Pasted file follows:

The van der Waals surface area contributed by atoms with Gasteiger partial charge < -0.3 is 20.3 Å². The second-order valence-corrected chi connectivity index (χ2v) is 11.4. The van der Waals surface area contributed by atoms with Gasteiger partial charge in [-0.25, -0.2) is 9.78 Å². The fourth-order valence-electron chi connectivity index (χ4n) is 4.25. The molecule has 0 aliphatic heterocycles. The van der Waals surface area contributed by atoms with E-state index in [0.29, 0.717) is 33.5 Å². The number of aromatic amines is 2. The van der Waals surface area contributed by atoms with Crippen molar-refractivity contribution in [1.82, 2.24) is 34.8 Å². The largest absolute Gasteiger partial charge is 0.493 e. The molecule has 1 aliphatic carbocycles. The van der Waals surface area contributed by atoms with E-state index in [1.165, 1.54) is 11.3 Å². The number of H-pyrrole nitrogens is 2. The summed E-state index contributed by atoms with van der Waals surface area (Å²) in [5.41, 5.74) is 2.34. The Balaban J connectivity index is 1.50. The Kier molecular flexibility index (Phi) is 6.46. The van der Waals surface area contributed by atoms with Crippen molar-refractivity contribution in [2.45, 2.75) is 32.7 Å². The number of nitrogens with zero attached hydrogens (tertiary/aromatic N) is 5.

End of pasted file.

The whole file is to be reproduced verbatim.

The van der Waals surface area contributed by atoms with Gasteiger partial charge < -0.3 is 20.3 Å². The second-order valence-corrected chi connectivity index (χ2v) is 11.4. The van der Waals surface area contributed by atoms with Gasteiger partial charge in [-0.25, -0.2) is 9.78 Å². The fourth-order valence-electron chi connectivity index (χ4n) is 4.25. The molecule has 0 aliphatic heterocycles. The van der Waals surface area contributed by atoms with E-state index in [0.29, 0.717) is 33.5 Å². The number of aromatic amines is 2. The van der Waals surface area contributed by atoms with Crippen molar-refractivity contribution in [1.82, 2.24) is 34.8 Å². The largest absolute Gasteiger partial charge is 0.493 e. The molecule has 1 aliphatic carbocycles. The van der Waals surface area contributed by atoms with E-state index in [1.165, 1.54) is 11.3 Å². The number of H-pyrrole nitrogens is 2. The summed E-state index contributed by atoms with van der Waals surface area (Å²) in [5.41, 5.74) is 2.34. The Balaban J connectivity index is 1.50. The Kier molecular flexibility index (Phi) is 6.46. The van der Waals surface area contributed by atoms with Crippen molar-refractivity contribution in [2.45, 2.75) is 32.7 Å². The number of nitrogens with zero attached hydrogens (tertiary/aromatic N) is 5.